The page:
If the condenser delta-T (air out minus air in) is high, there is an airflow problem. Nothing else will cause this.

Peter_1
18-07-2005, 01:47 PM
If the condenser delta-T (air out minus air in) is high, there is an airflow problem. Nothing else will cause this.
I disagree Gary:
Air in the system, 100% sure!
Wrong refrigerant in the system.
Part of the refrigerant is another gas.
Fractionation (with the new gasses)
Rests of N2 in the system.
Mechanical excessive wear inside the compressor.

Saying that it's only an airflow problem is a litlle bit to easy.

piston broke
18-07-2005, 07:43 PM
Non-condensables in the system also make it impossible to fully charge the system with the correct charge of refrigerant.

It appears short of refrigerant (because it is) yet the working pressures are high.

Therefore the compressor overheats and also starts to draw too much current.

It's a pain but start again. Decant, pressure test, vac and re-charge.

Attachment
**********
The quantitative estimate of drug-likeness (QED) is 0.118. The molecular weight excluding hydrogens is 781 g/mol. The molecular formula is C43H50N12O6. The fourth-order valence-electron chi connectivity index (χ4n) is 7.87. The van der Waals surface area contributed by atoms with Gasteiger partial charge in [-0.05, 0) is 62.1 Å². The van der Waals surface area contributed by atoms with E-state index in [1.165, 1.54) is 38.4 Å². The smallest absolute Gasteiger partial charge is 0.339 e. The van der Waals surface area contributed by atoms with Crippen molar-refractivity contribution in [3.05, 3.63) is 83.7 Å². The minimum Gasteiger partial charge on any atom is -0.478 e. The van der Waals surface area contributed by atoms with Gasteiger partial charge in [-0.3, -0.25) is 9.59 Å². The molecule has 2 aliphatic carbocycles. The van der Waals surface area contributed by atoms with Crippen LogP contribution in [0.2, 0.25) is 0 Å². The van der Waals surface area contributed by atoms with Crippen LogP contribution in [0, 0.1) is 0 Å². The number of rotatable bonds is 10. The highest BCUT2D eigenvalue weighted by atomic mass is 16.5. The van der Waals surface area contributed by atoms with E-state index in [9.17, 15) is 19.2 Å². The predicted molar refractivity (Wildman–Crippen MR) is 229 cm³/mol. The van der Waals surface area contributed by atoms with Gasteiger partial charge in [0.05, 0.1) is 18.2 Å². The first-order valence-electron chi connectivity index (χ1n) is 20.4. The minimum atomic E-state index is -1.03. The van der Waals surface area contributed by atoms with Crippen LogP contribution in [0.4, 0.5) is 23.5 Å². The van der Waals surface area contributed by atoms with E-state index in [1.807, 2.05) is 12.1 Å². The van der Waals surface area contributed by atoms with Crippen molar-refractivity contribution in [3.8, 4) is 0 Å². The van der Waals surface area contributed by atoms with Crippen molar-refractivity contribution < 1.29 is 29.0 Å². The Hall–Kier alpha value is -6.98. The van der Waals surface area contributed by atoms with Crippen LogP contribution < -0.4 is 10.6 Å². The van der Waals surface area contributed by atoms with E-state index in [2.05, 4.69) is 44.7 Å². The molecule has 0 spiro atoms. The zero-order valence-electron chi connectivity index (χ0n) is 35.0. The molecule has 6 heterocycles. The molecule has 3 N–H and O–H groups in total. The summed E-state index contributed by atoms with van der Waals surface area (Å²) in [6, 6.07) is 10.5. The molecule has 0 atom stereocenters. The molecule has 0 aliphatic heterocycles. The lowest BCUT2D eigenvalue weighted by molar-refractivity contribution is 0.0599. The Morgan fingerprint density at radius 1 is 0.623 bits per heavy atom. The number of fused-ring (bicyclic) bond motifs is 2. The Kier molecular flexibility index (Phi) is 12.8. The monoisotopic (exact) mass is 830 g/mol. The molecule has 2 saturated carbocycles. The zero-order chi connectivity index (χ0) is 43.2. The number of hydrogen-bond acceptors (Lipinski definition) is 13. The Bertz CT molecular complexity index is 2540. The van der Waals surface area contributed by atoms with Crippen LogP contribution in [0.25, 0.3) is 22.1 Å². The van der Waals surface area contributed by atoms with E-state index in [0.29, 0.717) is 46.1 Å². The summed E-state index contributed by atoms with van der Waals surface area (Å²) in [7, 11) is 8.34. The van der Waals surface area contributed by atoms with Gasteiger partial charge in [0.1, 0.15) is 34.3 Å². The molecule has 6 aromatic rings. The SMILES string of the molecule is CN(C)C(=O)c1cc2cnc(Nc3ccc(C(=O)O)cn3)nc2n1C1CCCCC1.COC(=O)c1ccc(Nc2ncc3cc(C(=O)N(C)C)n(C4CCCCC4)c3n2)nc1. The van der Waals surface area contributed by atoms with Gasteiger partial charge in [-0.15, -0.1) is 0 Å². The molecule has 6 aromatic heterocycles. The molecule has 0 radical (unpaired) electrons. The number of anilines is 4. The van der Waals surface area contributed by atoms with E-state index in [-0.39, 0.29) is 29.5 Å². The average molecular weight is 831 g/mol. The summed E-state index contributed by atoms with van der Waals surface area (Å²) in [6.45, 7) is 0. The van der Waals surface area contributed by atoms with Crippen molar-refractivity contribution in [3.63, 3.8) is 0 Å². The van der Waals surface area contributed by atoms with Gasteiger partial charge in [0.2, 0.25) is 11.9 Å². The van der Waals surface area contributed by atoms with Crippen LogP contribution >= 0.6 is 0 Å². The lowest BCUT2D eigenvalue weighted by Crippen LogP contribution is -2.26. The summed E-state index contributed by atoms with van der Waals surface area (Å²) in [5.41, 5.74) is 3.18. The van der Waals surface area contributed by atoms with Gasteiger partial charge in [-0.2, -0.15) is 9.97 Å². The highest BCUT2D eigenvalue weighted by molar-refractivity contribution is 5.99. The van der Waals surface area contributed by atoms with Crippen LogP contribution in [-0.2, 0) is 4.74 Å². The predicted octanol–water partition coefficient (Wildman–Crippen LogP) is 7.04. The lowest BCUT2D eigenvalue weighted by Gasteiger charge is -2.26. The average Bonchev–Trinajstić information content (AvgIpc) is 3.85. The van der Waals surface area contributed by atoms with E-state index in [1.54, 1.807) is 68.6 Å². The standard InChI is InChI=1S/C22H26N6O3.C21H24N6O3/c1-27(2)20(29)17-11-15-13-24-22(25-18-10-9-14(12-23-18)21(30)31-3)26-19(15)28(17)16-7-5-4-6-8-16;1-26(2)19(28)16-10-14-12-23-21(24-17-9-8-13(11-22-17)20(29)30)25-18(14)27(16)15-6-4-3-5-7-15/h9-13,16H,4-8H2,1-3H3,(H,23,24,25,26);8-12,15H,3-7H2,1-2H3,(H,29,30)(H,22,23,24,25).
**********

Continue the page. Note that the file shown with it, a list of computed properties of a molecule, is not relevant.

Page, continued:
P.

Peter_1
18-07-2005, 08:14 PM
Strange all these different approaches of a problem.
Obviously was the original question not that easy.
Any other answers and/or explanations?

piston broke
18-07-2005, 08:24 PM
The original question was too vague.

It's detective work really, the more info you have the easier it is to deduce.

The experience of the persons involved also help and sometimes a stroke of luck is needed.

It's a 'lemon entry' dear Watson.

P.

Gary
19-07-2005, 01:14 PM
A lot of things can cause high head pressure, but only airflow problems can cause high delta-T. I did a lot of testing on this. If I am wrong, I would be very interested in seeing the evidence.

ong
19-07-2005, 02:10 PM
i think i better get to all of u soon what actually my boss want to tell me beside overcharging of gas...is this problem common to most technicians or engineers?